Bibb County Sheriff’s Office, paramedics warn against dangers of ‘Gray Death’

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MACON, Georgia (41NBC/WMGT) – A new drug has already caused someone’s death in Georgia, and there could be many more.

It’s how “Gray Death” is put together that worries law enforcement and paramedics.

Eric Johnson’s job as a paramedic means putting the patient first.

“When we get on scene we are more so focused on assessing our patient,” said Johnson.

But his head has to be on a swivel.

“We do have situational awareness, we’re paying attention to our surroundings, we’re looking for those substances,” said Johnson.

Johnson has dealt with a lot of different substances in his nearly 10 year career with Community Ambulance, but Gray Death stands out as the newest and one of the most dangerous.

“We haven’t seen it a lot here in central Georgia, it’s much more prominent in the metro Atlanta area, but I’m sure it’s going to be making its way down here,” said Johnson.

The Georgia Bureau of Investigation says it’s often a combination of heroin, fentanyl and cocaine.

“Every dose that you’re going to come across, every batch that you’re going to come across is going to be different,” said Johnson. “All the research–all the experiences in the past every time the chemists look at it it’s a different compound because people are mixing this stuff before they’re selling it.”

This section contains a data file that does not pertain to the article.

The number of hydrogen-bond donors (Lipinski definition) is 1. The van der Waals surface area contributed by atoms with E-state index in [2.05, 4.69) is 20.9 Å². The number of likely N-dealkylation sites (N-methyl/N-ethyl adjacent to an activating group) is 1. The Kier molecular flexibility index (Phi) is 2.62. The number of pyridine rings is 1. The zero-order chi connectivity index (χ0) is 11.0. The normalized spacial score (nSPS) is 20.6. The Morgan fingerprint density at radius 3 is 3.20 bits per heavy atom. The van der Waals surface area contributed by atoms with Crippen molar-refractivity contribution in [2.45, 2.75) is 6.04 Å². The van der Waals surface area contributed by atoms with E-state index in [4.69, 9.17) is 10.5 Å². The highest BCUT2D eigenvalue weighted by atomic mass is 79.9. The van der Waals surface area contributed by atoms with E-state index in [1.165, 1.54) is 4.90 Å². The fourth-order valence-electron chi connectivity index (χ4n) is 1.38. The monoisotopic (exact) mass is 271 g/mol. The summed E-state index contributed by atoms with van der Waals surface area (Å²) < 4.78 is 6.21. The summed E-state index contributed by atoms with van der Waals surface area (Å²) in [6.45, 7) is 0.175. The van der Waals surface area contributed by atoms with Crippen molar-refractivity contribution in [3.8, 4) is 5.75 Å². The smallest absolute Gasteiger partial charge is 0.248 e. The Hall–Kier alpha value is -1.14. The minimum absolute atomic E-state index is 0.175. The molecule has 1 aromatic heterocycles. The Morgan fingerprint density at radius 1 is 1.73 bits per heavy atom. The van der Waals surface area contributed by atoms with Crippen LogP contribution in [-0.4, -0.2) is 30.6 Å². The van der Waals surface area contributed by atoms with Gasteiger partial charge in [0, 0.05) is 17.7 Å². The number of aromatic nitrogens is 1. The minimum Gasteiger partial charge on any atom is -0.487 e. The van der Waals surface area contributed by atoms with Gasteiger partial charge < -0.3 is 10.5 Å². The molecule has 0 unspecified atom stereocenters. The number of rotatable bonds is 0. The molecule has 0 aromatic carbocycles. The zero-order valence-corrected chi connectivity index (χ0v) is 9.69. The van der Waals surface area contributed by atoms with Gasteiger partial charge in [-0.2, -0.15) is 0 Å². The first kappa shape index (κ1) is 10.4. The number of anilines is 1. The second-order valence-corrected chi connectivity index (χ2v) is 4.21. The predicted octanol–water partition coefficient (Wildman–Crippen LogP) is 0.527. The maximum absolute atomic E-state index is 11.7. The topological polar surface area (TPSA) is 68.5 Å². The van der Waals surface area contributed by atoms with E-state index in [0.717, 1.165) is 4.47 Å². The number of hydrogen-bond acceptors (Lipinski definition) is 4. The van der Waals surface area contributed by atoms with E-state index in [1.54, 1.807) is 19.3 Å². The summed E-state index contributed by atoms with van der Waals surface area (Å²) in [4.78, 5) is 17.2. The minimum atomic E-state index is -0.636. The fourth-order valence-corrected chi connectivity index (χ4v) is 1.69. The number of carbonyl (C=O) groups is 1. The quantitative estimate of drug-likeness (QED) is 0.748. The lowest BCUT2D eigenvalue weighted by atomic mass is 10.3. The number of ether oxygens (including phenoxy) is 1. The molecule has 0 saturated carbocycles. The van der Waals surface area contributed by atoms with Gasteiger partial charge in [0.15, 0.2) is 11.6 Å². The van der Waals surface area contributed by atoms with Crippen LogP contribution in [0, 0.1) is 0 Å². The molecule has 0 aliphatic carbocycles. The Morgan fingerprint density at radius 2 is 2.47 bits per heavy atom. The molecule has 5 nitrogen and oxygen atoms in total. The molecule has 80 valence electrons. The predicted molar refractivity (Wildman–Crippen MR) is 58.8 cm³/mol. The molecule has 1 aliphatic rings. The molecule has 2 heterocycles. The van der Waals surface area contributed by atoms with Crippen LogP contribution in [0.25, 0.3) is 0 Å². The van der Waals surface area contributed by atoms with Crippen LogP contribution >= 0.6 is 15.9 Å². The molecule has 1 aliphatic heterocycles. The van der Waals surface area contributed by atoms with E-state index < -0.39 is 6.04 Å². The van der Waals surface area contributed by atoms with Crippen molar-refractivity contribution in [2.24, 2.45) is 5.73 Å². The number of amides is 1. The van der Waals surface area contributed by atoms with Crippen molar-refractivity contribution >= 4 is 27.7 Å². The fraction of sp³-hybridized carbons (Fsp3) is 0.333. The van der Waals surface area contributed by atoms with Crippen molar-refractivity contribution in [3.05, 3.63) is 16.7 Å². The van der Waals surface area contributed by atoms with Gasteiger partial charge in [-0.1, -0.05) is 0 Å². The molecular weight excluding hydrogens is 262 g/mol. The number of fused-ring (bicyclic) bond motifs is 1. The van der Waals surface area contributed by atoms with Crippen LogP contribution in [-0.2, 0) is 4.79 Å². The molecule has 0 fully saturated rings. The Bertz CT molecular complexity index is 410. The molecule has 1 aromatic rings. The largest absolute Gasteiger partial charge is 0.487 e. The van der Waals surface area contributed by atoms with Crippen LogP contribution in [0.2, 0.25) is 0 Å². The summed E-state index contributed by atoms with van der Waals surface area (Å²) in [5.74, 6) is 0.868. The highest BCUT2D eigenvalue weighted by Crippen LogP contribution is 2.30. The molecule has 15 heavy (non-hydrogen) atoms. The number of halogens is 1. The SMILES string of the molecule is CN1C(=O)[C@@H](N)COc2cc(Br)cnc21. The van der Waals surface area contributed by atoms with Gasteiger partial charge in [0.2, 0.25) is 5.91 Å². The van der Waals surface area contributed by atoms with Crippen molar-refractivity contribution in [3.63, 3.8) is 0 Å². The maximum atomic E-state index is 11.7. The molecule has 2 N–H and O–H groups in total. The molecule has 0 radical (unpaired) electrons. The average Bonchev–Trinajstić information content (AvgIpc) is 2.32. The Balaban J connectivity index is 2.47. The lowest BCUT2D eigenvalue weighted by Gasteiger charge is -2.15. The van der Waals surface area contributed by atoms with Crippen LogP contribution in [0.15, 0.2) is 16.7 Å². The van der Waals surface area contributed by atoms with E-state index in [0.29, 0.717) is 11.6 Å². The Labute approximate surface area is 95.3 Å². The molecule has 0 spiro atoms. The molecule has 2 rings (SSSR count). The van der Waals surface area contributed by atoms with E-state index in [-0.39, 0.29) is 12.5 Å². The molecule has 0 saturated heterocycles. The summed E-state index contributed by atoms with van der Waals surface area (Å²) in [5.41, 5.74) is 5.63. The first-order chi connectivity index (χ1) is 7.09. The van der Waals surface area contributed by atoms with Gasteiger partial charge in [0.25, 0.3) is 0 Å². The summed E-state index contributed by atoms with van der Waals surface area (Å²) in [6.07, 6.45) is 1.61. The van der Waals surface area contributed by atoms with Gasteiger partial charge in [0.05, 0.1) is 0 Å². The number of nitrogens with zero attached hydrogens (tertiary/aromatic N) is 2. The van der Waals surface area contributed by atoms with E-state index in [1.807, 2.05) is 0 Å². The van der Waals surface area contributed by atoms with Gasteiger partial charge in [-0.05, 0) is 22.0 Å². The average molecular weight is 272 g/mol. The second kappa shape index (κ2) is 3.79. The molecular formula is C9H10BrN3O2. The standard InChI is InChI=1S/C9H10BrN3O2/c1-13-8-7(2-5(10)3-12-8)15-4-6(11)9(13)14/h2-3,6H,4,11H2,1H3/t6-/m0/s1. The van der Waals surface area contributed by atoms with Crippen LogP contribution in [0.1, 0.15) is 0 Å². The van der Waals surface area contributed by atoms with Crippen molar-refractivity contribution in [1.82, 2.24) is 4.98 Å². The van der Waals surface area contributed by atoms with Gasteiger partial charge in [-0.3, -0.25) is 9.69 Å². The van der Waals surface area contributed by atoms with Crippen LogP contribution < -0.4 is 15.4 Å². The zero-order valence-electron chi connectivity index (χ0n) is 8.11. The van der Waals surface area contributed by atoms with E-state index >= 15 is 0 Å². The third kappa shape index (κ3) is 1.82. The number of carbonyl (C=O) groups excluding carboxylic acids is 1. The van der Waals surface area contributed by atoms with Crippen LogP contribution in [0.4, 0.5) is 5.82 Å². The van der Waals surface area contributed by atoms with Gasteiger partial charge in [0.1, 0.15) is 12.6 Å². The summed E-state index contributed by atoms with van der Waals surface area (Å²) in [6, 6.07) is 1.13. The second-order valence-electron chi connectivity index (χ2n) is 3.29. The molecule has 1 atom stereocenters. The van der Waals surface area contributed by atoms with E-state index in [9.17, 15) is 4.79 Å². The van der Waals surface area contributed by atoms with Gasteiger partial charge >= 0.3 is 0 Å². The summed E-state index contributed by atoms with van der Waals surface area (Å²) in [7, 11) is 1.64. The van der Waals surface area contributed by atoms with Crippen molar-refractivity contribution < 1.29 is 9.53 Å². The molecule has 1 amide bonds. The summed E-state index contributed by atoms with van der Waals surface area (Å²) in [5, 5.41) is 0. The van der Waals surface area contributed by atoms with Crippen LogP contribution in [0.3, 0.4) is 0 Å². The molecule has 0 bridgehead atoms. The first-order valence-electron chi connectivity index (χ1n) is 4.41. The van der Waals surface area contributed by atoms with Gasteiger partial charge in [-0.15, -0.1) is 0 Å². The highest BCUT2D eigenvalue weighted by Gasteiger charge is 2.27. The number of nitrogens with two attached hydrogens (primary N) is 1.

The mixture creates problems for users–they don’t know how much they’re getting, and it’s incredibly easy to overdose.

Lt. Michael Kenirey is over the Special Investigations Unit with the Bibb County Sheriff’s Office.

“It contains fentanyl, which is something we’ve seen in the last few years with the uprise in heroin,” said Kenirey.

The fentanyl in Gray Death is a problem for law enforcement sometimes because all it takes is touching it, and you could face serious health problems.

“It’s transdermal, which means casual contact with it, you could be exposed to it,” said Kenirey. “There have been some cases where law enforcement has been exposed to fentanyl.”

Community Ambulance paramedics carry Narcan, which can combat the effects of an overdose on scene.

“We use narcan that will reverse the effects of an opioid drug, in whatever form, whether it be a prescription opioid or a prescription opioid,” said Johnson.

Lt. Kenirey says the sheriff’s office is looking into deputies carrying it as well.

“For protection for the narcotics unit, being that we deal with it on such a regular basis,” said Kenirey.

Johnson says if you or a loved one needs help with drug abuse, there are rehabilitation facilities in the county that are ready to help.